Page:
These epigenetic modifications continue to take place throughout an individual’s lifespan. Exposure to pollution can alter methyl tags on DNA and make an individual even more susceptible to neurodegenerative diseases [3]. The foods we consume can have an impact on our epigenome; one study has shown that a high-fat, low-carb diet could open up chromatin and thus improve mental ability [1]. 


A closer look into our epigenome

Common and widely studied epigenetic alterations include histone modifications and DNA methylation. These mechanisms regulate the expression of genes as well as “cellular and biological functions related to homeostasis, allostasis and disease” [4]. DNA methylation adds a methyl group (-CH3) to cytosine at a promoter region containing repetitive sequences of CpG (cytosine–phosphate–guanine) dinucleotides. Proteins then bind to the methylated CpG islands, which correlates with transcriptional repression and affects gene expression [4]. This form of methylation has been previously linked to cancer [5]. 

As for the modification of histones, ubiquitina molecule which is attached to a protein destined for degradationhas been linked to neurological disorders including Parkinson’s disease and Angelman syndrome [5]. Likewise, histone methylation has been linked to several biological processes: DNA repair, stress responses, development, differentiation and aging [4]. If any one of these processes is altered, whereby histone methylation is either activated or inhibited, this can result in the development and progression of disease. For example, H3K4me2, a post-translational dimethylation at the lysine 4 residue of the histone H3 protein, located at the promoter of active genes, is downregulated in cases of lung, kidney, prostate and pancreatic cancers [6]. Histone modification contributes to the cell cycle, growth, DNA replication and other processes. Therefore, abnormal histone modifications can lead to the development and progression of tumors [6].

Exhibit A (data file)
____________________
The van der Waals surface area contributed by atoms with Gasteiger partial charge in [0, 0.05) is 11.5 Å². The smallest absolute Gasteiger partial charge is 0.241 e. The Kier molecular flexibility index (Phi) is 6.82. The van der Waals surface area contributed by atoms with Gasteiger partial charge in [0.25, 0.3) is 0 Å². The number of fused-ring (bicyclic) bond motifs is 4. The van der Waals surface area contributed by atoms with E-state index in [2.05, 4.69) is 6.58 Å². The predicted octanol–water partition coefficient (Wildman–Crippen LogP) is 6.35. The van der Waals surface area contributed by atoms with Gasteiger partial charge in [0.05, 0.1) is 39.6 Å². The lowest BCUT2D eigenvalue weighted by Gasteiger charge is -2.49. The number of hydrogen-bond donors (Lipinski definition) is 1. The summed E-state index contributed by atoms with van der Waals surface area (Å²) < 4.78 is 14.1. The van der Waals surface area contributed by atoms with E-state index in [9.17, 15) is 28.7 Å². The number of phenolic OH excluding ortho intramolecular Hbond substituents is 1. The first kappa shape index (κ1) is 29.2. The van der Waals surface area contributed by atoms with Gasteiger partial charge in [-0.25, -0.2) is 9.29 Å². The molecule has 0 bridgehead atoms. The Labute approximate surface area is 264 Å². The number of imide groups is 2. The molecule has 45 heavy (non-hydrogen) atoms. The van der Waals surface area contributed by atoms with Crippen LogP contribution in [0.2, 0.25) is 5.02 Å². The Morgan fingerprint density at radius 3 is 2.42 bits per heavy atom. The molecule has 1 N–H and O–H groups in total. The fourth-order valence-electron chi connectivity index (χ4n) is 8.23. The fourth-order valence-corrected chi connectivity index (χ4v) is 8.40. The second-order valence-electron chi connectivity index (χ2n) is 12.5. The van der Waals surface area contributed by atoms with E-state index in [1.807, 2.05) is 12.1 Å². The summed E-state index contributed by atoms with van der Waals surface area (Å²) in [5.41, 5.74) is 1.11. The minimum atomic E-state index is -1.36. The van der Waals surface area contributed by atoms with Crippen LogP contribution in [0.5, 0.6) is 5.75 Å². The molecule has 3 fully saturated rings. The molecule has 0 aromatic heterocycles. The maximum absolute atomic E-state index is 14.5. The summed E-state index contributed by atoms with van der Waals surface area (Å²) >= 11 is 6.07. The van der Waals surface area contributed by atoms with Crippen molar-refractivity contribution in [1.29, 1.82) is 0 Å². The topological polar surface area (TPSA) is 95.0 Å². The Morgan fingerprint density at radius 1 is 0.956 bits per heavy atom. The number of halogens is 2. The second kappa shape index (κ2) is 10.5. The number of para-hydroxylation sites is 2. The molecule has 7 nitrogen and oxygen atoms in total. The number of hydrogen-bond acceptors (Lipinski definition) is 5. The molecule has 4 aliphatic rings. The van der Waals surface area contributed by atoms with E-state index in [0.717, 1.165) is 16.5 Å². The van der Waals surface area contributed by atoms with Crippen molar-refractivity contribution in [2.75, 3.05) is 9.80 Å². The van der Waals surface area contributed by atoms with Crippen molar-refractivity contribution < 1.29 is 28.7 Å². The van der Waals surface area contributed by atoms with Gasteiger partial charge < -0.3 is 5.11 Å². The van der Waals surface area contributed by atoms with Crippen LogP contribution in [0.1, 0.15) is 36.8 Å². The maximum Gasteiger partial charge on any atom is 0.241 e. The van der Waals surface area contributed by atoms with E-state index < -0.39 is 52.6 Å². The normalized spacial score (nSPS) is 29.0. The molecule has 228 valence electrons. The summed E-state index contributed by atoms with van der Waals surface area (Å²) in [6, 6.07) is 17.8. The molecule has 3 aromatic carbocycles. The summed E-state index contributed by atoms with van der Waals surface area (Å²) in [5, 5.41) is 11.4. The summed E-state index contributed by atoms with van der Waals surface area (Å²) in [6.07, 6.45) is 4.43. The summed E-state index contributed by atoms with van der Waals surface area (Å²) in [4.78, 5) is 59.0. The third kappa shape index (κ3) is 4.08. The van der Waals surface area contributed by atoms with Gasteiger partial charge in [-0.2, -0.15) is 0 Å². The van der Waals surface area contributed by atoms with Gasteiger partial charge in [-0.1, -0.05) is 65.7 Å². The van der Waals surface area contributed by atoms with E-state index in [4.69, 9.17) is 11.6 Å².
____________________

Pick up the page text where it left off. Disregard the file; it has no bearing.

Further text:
Personalized medicine and targeted care